After that, we rushed in to set up, since the light was fading. People in the office were having some sort of light party at the end of the workday and were very confused by our presence. While I was setting up, Woo gave them the full story about how this was for an organization that had approval from the government and we were trying to get a fun shot of the city, etc etc. And then he pulled out my iPad to show the managers some of my work. Then they all got excited and came over to get their photos taken with me. All of that was fine and well, but I had to convince them to stop doing that and turn off all the lights because the reflections were killing me.

Bustling Beijing

Photo Information

  • Date Taken
  • Camera
  • Camera Make
  • Exposure Time
  • Aperturef/4.8
  • ISO200
  • Focal Length15mm (15mm in 35mm)
  • Flashflash did not fire
  • Exposure Programaperture priority
  • Exposure Bias

Secret Treasures of Beijing

Daily Photo – Secret Treasures of Beijing

These little finds are everywhere! Sometimes, while stumbling around from alleyway to alleyway, I appear right in the middle of these perfect little scenes.

It was very close to the National Day, and crews were out freshening-up the city. There were about four Chinese painters that were busy putting a fresh red coat of paint on this perfect little bridge. By chance, they were just finishing up as I approached. This little boat from the painters was pulled up beside the bridge in a wonderful way, so I set up my tripod along the bank for a photo.

They all looked at me in a confused way. They had no idea why I would want to take a photo of their little boat and the bridge. I imagine they find this so commonplace as to be hardly worthy of a photo… and it makes me wonder about all the non-photographers (or fans of this site) out there. Perhaps they just go through life and don’t even notice anything interesting pretty and nicely composed. What an empty visual life this must be!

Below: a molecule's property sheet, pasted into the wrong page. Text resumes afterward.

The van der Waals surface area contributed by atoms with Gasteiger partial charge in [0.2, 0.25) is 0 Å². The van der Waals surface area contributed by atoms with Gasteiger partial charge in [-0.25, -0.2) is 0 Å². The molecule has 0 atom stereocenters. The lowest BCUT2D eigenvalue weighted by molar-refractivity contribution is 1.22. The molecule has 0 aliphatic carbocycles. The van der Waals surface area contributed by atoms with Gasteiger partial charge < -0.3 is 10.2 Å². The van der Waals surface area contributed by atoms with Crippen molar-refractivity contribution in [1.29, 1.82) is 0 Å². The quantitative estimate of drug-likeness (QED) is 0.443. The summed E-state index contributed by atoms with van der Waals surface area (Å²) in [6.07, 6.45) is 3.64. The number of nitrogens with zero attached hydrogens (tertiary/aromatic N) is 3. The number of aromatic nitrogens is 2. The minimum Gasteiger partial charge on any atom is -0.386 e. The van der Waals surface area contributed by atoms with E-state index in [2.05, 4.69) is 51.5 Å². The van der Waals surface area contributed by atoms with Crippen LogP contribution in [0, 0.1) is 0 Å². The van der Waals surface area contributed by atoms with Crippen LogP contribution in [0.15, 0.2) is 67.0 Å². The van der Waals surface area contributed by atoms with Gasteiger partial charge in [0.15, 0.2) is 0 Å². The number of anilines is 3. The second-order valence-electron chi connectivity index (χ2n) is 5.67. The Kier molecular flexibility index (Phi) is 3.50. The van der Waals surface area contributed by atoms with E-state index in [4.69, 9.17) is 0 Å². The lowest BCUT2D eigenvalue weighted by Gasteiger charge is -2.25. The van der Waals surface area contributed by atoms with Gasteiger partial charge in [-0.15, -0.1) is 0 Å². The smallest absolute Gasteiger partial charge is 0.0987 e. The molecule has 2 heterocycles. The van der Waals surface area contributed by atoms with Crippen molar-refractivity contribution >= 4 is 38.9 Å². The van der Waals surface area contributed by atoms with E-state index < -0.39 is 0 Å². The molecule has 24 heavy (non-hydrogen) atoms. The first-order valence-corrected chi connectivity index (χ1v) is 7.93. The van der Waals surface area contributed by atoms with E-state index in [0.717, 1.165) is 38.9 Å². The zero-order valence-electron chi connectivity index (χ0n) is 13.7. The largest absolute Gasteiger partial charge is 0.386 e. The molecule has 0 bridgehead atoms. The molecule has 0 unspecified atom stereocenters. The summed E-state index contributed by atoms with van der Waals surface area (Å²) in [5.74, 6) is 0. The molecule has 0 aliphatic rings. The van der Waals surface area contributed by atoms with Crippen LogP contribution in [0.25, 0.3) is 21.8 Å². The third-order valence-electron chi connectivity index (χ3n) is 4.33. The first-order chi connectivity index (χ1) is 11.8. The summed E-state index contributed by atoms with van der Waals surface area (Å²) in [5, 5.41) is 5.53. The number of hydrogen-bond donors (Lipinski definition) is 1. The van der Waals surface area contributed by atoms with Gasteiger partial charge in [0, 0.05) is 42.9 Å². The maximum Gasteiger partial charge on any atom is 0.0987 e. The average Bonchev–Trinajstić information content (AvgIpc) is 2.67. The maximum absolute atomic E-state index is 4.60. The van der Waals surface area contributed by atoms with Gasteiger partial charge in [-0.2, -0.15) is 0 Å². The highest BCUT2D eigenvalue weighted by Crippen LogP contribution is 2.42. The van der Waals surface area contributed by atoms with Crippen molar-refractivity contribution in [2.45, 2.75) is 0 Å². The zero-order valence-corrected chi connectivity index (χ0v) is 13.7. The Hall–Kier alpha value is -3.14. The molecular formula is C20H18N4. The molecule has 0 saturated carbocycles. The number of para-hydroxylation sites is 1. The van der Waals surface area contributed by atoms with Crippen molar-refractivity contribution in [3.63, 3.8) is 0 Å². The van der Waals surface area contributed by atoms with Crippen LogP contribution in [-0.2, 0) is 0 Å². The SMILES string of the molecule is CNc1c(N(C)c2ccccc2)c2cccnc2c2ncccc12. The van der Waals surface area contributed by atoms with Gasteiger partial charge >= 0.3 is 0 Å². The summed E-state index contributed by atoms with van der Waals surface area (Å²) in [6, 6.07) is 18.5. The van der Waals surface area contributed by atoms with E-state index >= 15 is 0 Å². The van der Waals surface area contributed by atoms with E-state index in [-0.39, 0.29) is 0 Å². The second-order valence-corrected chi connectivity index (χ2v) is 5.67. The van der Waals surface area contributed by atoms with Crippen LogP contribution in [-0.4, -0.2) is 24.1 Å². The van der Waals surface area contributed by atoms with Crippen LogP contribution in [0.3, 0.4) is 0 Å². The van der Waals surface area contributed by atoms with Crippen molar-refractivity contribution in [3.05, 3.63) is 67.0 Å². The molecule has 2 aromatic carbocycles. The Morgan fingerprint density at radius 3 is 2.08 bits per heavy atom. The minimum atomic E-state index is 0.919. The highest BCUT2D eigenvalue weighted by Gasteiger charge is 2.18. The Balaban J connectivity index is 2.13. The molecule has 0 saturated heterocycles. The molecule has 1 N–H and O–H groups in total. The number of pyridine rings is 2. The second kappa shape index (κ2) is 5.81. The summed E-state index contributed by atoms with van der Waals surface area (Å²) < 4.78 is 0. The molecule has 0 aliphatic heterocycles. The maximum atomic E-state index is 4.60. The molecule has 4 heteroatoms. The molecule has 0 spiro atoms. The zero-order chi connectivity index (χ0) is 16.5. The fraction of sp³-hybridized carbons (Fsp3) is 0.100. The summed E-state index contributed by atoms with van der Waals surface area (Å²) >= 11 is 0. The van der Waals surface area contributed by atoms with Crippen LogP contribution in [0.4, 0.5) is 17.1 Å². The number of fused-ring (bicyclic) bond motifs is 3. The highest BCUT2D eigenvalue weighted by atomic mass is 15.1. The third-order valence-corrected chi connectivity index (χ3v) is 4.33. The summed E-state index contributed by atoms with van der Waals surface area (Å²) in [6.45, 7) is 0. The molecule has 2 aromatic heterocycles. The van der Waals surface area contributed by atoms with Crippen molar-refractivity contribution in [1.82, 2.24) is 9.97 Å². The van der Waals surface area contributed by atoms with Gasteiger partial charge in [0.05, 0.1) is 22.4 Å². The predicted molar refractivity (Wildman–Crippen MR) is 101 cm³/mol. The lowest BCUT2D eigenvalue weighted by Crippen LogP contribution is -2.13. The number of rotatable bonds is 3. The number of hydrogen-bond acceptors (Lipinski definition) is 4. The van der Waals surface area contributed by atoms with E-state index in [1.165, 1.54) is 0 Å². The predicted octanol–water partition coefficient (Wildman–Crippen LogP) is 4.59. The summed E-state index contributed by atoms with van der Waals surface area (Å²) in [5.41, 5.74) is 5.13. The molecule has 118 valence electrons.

HDR Photo

Entering the Forbidden City

Hi to Gernot!

It’s such a small world! I was standing at this very spot below when my friend Gernot walked up and said hello! I first met Gernot at my workshop in Tokyo, and he had flown in from Shanghai. He’s an Austrian that’s been living and working in China for the past few years. In fact, besides other things, he’s just started giving motorcycle sidecar tours of the city. He’s trying to convince me to do it here in Beijing… and I’m not sure i have the time but will try!

You can see a video about the motorcycle sidecar service at http://www.vimeo.com/3569937. Looks kinda fun, eh?

Daily Photo – Entering the Forbidden City

The Forbidden City sits in the middle of Beijing along an imaginary line called “The Central Axis”. Many of the important buildings, temples, and monuments are along this line. It might seem convenient just to walk along this line to see everything you need to see, but this idea only works if you have the mobility of the Genghis Khan cavalry.

I had a delightful tea inside the Forbidden City at a secluded and secret tea house with my contacts. It all sounds somewhat cloak & dagger, doesn’t it? But this ancient tea house was so hard to find that Google Maps street view would have just shown a black starfield instead. There was a tiny and old looking building in an aged arched alleyway that had a long line of antique windows. Upon pushing on one of the windows in a certain direction, you would suddenly discover it was a door that would open into another set of richly decorated rooms. There were rich wood surfaces everywhere, each full of antiques, ornate bowls, delicate tea service, and Chinese women clad in traditional garb running about whilst preparing tea in the old way.